Computer programming (often shortened to “programming”) is a process that leads from an original formulation of a computing problem to executable computer programs. Programming involves activities such as analysis, developing understanding, generating algorithms, verification of requirements of algorithms including their correctness and resources consumption, and implementation (commonly referred to as coding) of algorithms in a target programming language.

A group of young employees of UN Women, UNDP and UNICEF identified that girls have the same access to technology as boys, but are less confident to pursue a career in this field. Wanting to change that, they merged capacities and in February 2016 started an initiative named “IT Girls”. The rationale behind the initiative lies in the cross-cutting commitment for the participation of women and girls in the labour market and their equal involvement in all career directions. These are outlined in frameworks for protection and promotion of women’s rights and national policies and legislation in Bosnia and Herzegovina.

The IT Girls team is formed of young UN Women, UNDP and UNICEF staff trying to make a positive impact in the lives of girls and to increase their involvement with IT.

IT Girls works to bridge gender gaps by raising awareness of the importance of coding as an entry skill into IT, increasing confidence of girls by promoting female role models in the ICT sector and acquiring skills through training.

In light of the initiative, the first web development training for young girls was organized in the country’s capital, Sarajevo. Twelve girls, aged 13 to 15 worked in teams to develop their own web applications. During four days of training, girls learned how to use HTML, CSS and JavaScript to bring their own website ideas to life. Five web social projects were created as a direct result of the training: Game of Code, Studying Funning, Travel Fun Dolphins, BiH Students and Passion for Fashion.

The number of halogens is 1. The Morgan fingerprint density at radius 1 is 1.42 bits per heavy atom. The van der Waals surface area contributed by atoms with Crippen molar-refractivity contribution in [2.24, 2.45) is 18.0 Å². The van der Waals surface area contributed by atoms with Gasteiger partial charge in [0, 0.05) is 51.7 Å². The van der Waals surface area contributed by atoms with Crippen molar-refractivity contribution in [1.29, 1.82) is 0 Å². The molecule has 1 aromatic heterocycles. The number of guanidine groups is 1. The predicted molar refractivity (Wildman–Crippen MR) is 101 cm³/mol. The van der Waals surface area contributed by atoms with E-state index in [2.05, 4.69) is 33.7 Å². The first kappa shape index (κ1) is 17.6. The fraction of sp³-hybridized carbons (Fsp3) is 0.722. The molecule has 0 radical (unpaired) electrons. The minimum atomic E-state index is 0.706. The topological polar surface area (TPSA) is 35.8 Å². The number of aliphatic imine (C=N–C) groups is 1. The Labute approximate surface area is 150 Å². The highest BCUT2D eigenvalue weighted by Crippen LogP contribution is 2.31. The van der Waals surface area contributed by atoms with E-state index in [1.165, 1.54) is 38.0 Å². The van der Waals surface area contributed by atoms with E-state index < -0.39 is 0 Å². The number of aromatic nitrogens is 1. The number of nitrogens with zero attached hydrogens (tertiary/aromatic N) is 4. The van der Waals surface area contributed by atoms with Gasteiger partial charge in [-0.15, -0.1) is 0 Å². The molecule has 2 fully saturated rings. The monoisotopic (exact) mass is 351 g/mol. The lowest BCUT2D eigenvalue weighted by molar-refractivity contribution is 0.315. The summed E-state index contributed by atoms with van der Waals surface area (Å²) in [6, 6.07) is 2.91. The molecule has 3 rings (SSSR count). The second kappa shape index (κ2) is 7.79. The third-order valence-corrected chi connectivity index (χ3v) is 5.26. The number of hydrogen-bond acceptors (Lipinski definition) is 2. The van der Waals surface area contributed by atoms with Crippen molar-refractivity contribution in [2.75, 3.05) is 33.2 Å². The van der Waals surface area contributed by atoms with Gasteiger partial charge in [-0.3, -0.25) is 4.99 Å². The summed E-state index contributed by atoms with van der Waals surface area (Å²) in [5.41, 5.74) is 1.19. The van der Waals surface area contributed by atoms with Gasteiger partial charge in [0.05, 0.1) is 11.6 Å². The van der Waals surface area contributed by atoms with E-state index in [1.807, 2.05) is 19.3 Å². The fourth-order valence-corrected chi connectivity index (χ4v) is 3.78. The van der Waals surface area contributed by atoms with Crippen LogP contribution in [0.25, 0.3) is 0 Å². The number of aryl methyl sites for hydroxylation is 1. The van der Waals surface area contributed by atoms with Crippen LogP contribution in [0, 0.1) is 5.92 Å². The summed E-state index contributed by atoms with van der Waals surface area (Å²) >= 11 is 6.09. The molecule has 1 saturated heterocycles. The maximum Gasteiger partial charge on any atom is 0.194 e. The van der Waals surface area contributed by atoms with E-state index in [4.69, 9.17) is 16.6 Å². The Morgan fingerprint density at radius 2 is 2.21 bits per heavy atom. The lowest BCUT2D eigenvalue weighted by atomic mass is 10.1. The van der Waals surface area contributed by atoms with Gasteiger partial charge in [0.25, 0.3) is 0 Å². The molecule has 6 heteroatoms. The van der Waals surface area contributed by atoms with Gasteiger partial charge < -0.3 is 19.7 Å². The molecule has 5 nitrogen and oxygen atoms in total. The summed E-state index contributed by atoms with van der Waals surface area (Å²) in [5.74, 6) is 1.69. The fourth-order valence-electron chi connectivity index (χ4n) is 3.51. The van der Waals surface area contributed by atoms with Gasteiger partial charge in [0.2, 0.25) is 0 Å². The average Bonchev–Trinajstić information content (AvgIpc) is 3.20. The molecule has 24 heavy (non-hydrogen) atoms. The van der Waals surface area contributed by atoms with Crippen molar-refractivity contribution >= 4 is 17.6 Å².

“The girls have successfully mastered the techniques that we have taught, and I’m glad to hear that they are now talking about programming and IT as something interesting and attractive to pursue a career in”, said Rialda Spahić, one of the “IT Girls” trainers.

I’m so happy because I had the chance to participate in making my own website. As much as I love programming, I never imagined I’d actually see a result of it in this short period of time“, said Uma Nea, a member of the team that produced Game of Code web application.

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IT Girls team established successful cooperation with the private ICT sector and NGOs that work in similar areas. The initiative continues to grow, focusing on awareness raising activities through social media and the web platform and expanding the training geographically and demographically, reaching out to remote and diverse communities. In future, the team wants to start working with educational institutions to advocate for mainstreaming coding in schools and to broaden the participation of girls and women in Science, Technology, Economics and Mathematics.

The cooperation was established with Microsoft in Bosnia and Herzegovina, Authority Partners, Mistral Technologies, OSB Engineering & IT and Atlant BH. These companies have provided incentives for girls to encourage them to code and have participated in the organization of free-of-charge training.

We want our initiative to grow bigger and better. We want the digital revolution to reach every girl in Bosnia and Herzegovina. And we are sure we’ll make it”, said Aleksandra Kuljanin, Communication Officer at UN Women CO BiH and a co-founder of the IT Girls initiative.